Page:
Arnel Aba is an accomplished trainer in competitive swimming. This is despite figuring in a road accident that led him to lose his left leg years ago. Still, he has never allowed his condition to be a hindrance to doing the things he loves most—especially swimming and motorcycling.
A pair of crutches and his Yamaha Mio Sporty scooter enable him to travel to swimming pools in Metro Manila for training sessions with Paralympics teams, usually on weekends. Prior to the pandemic, this daily routine of his entailed only short-distance rides.
For almost a year now, however, the prevailing threat of COVID-19 has forced Aba and his students to only conduct physical-conditioning activities online, and no pool sessions. “Kaya naisip kong sumali sa motorcycle endurance run dahil matagal ko na iyang pangarap,” says Aba.
As quarantine restrictions gradually eased in many areas of the country, Aba started searching on social media for motorcycle endurance events. And then came the Calabarzon New Normal Edition 2021, an event that requires participants to complete the 750km route within eight days. This might sound a bit easy for those who have done 1,000km events. But for Aba, a first-timer, this event would be a perfect occasion to test his capability in long rides.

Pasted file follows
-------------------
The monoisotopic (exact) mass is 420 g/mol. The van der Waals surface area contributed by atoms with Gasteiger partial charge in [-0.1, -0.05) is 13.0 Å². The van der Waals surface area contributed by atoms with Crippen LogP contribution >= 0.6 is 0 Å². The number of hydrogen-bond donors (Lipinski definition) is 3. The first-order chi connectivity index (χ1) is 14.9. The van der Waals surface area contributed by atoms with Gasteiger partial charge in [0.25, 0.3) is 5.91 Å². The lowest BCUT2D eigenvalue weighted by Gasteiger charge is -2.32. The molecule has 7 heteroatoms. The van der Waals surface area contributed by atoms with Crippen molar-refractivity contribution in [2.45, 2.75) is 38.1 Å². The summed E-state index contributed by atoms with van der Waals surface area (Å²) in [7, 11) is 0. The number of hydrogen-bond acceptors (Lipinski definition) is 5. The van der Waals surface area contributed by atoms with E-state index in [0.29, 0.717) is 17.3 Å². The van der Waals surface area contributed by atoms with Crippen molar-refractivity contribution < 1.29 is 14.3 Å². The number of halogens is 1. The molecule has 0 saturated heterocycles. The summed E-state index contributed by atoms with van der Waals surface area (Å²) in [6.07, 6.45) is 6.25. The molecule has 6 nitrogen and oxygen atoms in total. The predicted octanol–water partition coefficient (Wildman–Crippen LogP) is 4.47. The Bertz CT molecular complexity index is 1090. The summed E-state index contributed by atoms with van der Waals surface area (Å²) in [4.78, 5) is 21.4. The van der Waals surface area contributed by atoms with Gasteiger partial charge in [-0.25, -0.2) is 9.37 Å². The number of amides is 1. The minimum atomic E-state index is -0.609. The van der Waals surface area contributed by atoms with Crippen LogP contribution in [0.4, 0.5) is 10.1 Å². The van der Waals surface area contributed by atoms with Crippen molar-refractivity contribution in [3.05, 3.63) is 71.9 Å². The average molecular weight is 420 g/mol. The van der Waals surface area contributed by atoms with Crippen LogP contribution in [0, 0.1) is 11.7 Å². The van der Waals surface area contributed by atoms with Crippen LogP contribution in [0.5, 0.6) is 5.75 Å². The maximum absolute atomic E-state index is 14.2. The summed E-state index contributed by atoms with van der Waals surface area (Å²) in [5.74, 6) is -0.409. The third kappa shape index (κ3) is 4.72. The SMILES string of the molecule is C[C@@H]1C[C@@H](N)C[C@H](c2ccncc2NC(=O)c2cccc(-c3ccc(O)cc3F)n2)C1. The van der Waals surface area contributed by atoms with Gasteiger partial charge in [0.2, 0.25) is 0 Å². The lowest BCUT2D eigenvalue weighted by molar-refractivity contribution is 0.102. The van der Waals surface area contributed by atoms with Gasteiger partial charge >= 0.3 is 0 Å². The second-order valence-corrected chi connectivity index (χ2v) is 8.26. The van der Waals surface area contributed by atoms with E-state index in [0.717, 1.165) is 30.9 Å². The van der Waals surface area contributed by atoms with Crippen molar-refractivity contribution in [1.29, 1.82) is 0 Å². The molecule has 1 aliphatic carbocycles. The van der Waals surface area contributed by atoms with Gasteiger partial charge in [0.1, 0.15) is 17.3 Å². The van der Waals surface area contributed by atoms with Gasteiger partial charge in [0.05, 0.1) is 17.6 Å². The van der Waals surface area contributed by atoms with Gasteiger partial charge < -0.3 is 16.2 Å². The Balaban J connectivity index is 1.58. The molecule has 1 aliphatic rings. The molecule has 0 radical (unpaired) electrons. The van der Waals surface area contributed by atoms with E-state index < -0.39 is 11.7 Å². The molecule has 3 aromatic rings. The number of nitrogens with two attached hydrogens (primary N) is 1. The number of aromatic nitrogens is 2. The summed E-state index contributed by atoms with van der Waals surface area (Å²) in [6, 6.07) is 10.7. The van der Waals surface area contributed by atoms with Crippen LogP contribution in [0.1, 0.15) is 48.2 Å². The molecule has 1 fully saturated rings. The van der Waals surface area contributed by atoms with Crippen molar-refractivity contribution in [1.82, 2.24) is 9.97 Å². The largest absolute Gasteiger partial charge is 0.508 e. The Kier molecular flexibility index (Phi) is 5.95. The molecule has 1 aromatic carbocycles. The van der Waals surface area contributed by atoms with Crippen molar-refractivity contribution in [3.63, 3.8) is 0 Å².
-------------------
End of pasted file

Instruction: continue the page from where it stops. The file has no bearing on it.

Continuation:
Instead of requiring participants to complete the route within the usual timeframe of 24 hours to be officially declared as finishers, the organizers of the event, led by Rodel Red, opted to give riders eight days to finish the course, allowing them to appreciate scenic spots along the way and, at the same time, promote riding safety.
As part of health and safety protocols, the participating riders were told to scan QR codes at designated checkpoints, instead of handing over event passports or to sign logbooks. They were also required to take selfies at some historical landmarks.
There were two challenging issues Aba had to deal with: physical fatigue and lack of sleep. “Medyo mahirap [kapag] gabi na kasi may mga kalsada na sobrang dilim,” he shares. “Hindi mo masabi, baka biglang may tumawid na hayop o may malalim na lubak na bubulaga sa iyo.” Having a small scooter with a tiny fuel tank also prompted him to always play safe by topping up when he sees a fuel station.
In his desire to finish the Calabarzon loop in the shortest time possible, Aba only had catnaps to recharge. “Dahil sa matinding pagod at puyat, meron nga pong mga sandaling tinanong ko ang sarili ko kung ano ba itong pinasukan ko,” he admits.
“Noong umabot na ako sa mga 500km, naramdaman ko na ang kirot sa balakang ko na halos bumigay ako. Pero tuloy lang!”
Always keeping safety in mind, his running speed was limited to 60-80kph. And after spending 18 grueling hours on the road, he finally crossed the finish line, earning himself the much-coveted finisher’s certificate. Of the 287 registered participants, 230 were declared finishers.
After the Calabarzon New Normal Edition 2, is Aba done with motorcycle endurance races? Not really—in fact, he is already preparing for the 1,000km Northern Luzon endurance event, which is set to start in the coming weeks. Ride safe, brother!